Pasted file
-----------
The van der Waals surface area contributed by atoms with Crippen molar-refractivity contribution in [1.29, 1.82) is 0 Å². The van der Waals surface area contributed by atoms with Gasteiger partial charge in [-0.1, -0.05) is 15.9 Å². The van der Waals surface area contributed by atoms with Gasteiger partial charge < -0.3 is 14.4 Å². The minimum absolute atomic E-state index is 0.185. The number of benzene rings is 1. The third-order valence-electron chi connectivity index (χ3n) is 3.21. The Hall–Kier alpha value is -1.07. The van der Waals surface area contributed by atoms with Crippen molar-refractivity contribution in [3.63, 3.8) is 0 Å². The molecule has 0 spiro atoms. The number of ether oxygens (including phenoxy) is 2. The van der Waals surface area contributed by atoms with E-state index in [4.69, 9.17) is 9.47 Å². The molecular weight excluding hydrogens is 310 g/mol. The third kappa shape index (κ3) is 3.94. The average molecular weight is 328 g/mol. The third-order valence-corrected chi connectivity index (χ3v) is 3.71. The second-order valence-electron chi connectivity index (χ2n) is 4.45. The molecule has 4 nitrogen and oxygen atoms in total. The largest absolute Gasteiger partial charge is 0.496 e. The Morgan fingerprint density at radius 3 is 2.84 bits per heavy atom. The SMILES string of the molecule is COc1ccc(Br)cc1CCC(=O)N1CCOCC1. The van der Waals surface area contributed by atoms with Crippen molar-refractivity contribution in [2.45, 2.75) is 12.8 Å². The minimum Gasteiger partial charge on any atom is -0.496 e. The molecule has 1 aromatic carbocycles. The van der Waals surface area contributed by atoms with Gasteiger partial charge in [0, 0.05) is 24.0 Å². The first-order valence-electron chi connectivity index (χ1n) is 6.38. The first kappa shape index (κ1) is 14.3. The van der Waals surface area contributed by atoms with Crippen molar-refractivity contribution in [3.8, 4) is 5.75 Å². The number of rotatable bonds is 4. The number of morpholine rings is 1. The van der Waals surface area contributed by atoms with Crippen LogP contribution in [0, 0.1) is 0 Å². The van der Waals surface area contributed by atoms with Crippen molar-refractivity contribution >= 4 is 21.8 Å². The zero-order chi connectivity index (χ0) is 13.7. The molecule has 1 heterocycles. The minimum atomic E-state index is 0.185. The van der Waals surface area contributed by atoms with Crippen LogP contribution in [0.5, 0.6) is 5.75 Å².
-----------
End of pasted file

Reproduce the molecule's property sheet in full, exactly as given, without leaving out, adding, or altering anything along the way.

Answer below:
The van der Waals surface area contributed by atoms with Crippen molar-refractivity contribution in [1.29, 1.82) is 0 Å². The van der Waals surface area contributed by atoms with Gasteiger partial charge in [-0.1, -0.05) is 15.9 Å². The van der Waals surface area contributed by atoms with Gasteiger partial charge < -0.3 is 14.4 Å². The minimum absolute atomic E-state index is 0.185. The number of benzene rings is 1. The third-order valence-electron chi connectivity index (χ3n) is 3.21. The Hall–Kier alpha value is -1.07. The van der Waals surface area contributed by atoms with Crippen molar-refractivity contribution in [3.63, 3.8) is 0 Å². The molecule has 0 spiro atoms. The number of ether oxygens (including phenoxy) is 2. The van der Waals surface area contributed by atoms with E-state index in [4.69, 9.17) is 9.47 Å². The molecular weight excluding hydrogens is 310 g/mol. The third kappa shape index (κ3) is 3.94. The average molecular weight is 328 g/mol. The third-order valence-corrected chi connectivity index (χ3v) is 3.71. The second-order valence-electron chi connectivity index (χ2n) is 4.45. The molecule has 4 nitrogen and oxygen atoms in total. The largest absolute Gasteiger partial charge is 0.496 e. The Morgan fingerprint density at radius 3 is 2.84 bits per heavy atom. The SMILES string of the molecule is COc1ccc(Br)cc1CCC(=O)N1CCOCC1. The van der Waals surface area contributed by atoms with Crippen molar-refractivity contribution in [2.45, 2.75) is 12.8 Å². The minimum Gasteiger partial charge on any atom is -0.496 e. The molecule has 1 aromatic carbocycles. The van der Waals surface area contributed by atoms with Gasteiger partial charge in [0, 0.05) is 24.0 Å². The first-order valence-electron chi connectivity index (χ1n) is 6.38. The first kappa shape index (κ1) is 14.3. The van der Waals surface area contributed by atoms with Crippen molar-refractivity contribution in [3.8, 4) is 5.75 Å². The number of rotatable bonds is 4. The number of morpholine rings is 1. The van der Waals surface area contributed by atoms with Crippen LogP contribution in [0, 0.1) is 0 Å². The van der Waals surface area contributed by atoms with Crippen molar-refractivity contribution >= 4 is 21.8 Å². The zero-order chi connectivity index (χ0) is 13.7. The molecule has 1 heterocycles. The minimum atomic E-state index is 0.185. The van der Waals surface area contributed by atoms with Crippen LogP contribution in [0.5, 0.6) is 5.75 Å².